I think I’ve gotten lost in every new city I’ve visited. The second I stepped off the train… lost. I thought I was being pretty clever because I would write down directions from the train station to the hostel. But I only had written directions — “exit the train station and go right. Turn left at Nieduzvauke Street, walk for two blocks and take the second right at Bruksvientuiggle Road.” I quickly realized that streets are not labeled very well and European cities are much more confusing to navigate. Wandering the streets with a heavy backpack is not enjoyable. Written directions weren’t working so I then started trying to draw my own maps. That helped a little, but I still got lost plenty of times.
Three weeks of constantly getting lost taught me that I needed a map. So for my next trip I decided to make a detailed guide (complete with map) to help get me to my hostel. The guide created not only contained directions but it also contained places to visit, restaurants, important numbers, etc. This guide will give you some idea on how to make your own personal travel guide. And as a bonus, this serves as an amazing souvenir — I still like going back through my notebook to remind me of the things I did.
I chose a small Moleskine notebook because I am pretentious, and it makes me feel cool. But, I also like the size and the sturdy cover. The small size is nice because it is inconspicuous (it doesn’t scream “Hey, I am a tourist!”), and you can easily throw it in a small bag. I got my Moleskine notebook on Amazon as they always seem to have the best prices and selection.
Whenever I needed a map (e.g. from the train station to my hostel) I would use GoogleMaps. First, I would create a custom sized page in MS Word that was slightly smaller than a page in my notebook. I would copy the map and paste it into Word. I would also copy the text directions that the hostel supplied and past that into the Word doc. I would then print it.Update: The good people over at Moleskine have taken the hard work out of printing your own custom pages. They have page templates for all journal sizes available for a free download on their website. Check it out!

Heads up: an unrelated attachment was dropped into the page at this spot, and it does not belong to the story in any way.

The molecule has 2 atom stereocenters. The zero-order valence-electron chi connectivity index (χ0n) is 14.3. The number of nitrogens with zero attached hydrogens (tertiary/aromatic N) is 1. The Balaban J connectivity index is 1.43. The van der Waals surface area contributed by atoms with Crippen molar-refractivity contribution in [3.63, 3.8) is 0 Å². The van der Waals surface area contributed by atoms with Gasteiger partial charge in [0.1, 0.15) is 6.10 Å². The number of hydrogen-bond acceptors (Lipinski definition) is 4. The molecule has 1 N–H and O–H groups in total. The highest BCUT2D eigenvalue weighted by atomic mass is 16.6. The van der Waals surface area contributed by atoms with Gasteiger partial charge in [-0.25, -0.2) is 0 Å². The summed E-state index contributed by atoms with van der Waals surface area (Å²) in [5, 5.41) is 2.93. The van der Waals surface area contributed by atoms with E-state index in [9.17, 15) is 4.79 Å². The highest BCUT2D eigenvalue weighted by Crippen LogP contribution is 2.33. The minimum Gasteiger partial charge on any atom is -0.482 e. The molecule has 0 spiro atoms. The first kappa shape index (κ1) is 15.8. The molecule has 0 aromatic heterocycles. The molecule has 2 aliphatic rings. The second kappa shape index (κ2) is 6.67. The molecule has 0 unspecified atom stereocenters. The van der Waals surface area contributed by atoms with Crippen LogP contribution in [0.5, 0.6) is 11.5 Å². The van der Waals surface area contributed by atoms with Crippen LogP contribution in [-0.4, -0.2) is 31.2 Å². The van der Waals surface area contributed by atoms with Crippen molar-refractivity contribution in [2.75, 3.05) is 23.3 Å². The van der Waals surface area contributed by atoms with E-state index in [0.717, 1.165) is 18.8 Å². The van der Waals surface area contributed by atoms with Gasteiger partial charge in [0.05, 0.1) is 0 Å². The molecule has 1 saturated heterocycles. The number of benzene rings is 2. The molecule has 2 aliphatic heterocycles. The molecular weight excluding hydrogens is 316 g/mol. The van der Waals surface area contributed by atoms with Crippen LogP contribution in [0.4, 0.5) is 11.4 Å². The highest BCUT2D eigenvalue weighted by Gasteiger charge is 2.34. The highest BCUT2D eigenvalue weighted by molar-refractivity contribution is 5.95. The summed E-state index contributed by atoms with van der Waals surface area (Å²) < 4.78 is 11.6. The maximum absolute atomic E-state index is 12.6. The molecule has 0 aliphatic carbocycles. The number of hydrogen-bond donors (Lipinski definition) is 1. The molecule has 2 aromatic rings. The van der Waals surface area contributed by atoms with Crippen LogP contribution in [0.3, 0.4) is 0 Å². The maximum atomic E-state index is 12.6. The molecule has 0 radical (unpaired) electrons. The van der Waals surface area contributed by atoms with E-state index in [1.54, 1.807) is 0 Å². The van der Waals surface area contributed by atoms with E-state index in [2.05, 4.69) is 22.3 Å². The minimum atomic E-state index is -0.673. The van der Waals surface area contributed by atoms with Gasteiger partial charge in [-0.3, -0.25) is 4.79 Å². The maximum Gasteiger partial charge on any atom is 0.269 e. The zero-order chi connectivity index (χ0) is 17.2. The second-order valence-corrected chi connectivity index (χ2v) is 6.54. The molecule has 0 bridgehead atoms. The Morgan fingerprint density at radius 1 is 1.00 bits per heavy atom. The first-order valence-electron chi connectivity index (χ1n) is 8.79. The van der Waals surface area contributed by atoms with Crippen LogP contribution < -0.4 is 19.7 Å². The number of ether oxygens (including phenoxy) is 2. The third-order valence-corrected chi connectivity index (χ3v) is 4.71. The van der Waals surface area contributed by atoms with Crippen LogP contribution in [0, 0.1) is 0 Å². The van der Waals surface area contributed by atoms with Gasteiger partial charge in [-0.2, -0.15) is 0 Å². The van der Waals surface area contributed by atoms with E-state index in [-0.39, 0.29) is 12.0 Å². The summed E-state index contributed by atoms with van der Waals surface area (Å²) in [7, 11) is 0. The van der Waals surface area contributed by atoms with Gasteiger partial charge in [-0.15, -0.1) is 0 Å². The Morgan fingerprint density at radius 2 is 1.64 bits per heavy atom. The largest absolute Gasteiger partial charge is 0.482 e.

I used a glue-stick to glue the maps into the journal. Be careful because it is super easy to glue the pages together. Next time I am going to print onto sticker paper and just stick the pages into the journal.
On the opposite side of the page I would write all the important information about the hostel or desired location.
- Phone Number
- Reservation Number
- Total Cost of Reservation
- Any Other Helpful Information
Other Good Stuff To Put In Your Journal
Credit Card Company Phone Number: If your cards get stolen you’ll want your bank’s number so you can report the loss.
Embassy Phone Number: You’ll never know when you might need to call your embassy.
Airline Confirmation Numbers: RyanAir can sometimes be real sticklers about supplying a confirmation code at check-in.
Interesting Thing to See: Search guidebooks and online guides for things you really want to see. Write down the location/price/directions/other info. This will save you from the burden of having to lug around a bulky guidebook all day.
Expenses: Keep track of your expenses in your notebook. It is easy to lose track of how much you’re spending and writing it down helps you stay on budget.
Names & Numbers: This isn’t such a big deal anymore because almost everyone and their mom is on facebook, but it is a good idea to get your new friend’s name. Add them as friends once you’re back home.
Interesting Things You Learn Along The Way: You’re bound to hear of a cool pub or an interesting book from the people you’ll meet. A notebook is a perfect place to jot those things down.
Journal: Of course you can write about your travels. It is amazing how quickly you forget about all the things you did. Keep things like ticket stubs or menus to make things interesting.
No Funny Business
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Thanks For Reading! — James
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